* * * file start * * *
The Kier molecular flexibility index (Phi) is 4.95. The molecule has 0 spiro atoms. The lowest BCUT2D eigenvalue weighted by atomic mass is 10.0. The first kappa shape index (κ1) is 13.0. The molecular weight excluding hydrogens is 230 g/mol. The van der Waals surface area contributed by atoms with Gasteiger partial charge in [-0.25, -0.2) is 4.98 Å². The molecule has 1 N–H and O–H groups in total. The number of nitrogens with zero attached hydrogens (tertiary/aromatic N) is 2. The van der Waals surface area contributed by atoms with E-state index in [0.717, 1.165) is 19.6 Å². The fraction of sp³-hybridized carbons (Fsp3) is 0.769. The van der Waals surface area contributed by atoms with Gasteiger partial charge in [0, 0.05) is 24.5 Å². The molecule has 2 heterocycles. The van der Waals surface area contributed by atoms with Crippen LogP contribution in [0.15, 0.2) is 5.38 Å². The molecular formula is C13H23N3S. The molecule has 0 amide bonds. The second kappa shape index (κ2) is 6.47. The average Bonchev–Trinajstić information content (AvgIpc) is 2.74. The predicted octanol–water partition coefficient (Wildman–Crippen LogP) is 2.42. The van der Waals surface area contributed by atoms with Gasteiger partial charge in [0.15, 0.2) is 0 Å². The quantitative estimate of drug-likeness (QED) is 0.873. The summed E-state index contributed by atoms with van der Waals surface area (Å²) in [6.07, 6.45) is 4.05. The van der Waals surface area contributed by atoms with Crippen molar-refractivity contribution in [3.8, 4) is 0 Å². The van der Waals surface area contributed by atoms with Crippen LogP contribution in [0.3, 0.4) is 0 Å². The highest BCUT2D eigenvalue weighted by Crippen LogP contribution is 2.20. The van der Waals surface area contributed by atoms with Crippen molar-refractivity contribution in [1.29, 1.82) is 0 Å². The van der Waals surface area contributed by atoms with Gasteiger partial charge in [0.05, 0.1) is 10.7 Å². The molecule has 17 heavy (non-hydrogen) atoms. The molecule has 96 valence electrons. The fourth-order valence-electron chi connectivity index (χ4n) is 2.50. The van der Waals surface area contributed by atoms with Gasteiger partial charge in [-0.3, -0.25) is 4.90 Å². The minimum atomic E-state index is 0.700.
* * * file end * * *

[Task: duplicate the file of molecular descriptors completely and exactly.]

The Kier molecular flexibility index (Phi) is 4.95. The molecule has 0 spiro atoms. The lowest BCUT2D eigenvalue weighted by atomic mass is 10.0. The first kappa shape index (κ1) is 13.0. The molecular weight excluding hydrogens is 230 g/mol. The van der Waals surface area contributed by atoms with Gasteiger partial charge in [-0.25, -0.2) is 4.98 Å². The molecule has 1 N–H and O–H groups in total. The number of nitrogens with zero attached hydrogens (tertiary/aromatic N) is 2. The van der Waals surface area contributed by atoms with E-state index in [0.717, 1.165) is 19.6 Å². The fraction of sp³-hybridized carbons (Fsp3) is 0.769. The van der Waals surface area contributed by atoms with Gasteiger partial charge in [0, 0.05) is 24.5 Å². The molecule has 2 heterocycles. The van der Waals surface area contributed by atoms with Crippen LogP contribution in [0.15, 0.2) is 5.38 Å². The molecular formula is C13H23N3S. The molecule has 0 amide bonds. The second kappa shape index (κ2) is 6.47. The average Bonchev–Trinajstić information content (AvgIpc) is 2.74. The predicted octanol–water partition coefficient (Wildman–Crippen LogP) is 2.42. The van der Waals surface area contributed by atoms with Gasteiger partial charge in [0.15, 0.2) is 0 Å². The quantitative estimate of drug-likeness (QED) is 0.873. The summed E-state index contributed by atoms with van der Waals surface area (Å²) in [6.07, 6.45) is 4.05. The van der Waals surface area contributed by atoms with Crippen molar-refractivity contribution in [3.8, 4) is 0 Å². The van der Waals surface area contributed by atoms with Crippen LogP contribution in [0.3, 0.4) is 0 Å². The highest BCUT2D eigenvalue weighted by Crippen LogP contribution is 2.20. The van der Waals surface area contributed by atoms with Crippen molar-refractivity contribution in [1.29, 1.82) is 0 Å². The van der Waals surface area contributed by atoms with Gasteiger partial charge in [0.05, 0.1) is 10.7 Å². The molecule has 17 heavy (non-hydrogen) atoms. The molecule has 96 valence electrons. The fourth-order valence-electron chi connectivity index (χ4n) is 2.50. The van der Waals surface area contributed by atoms with Gasteiger partial charge in [-0.3, -0.25) is 4.90 Å². The minimum atomic E-state index is 0.700.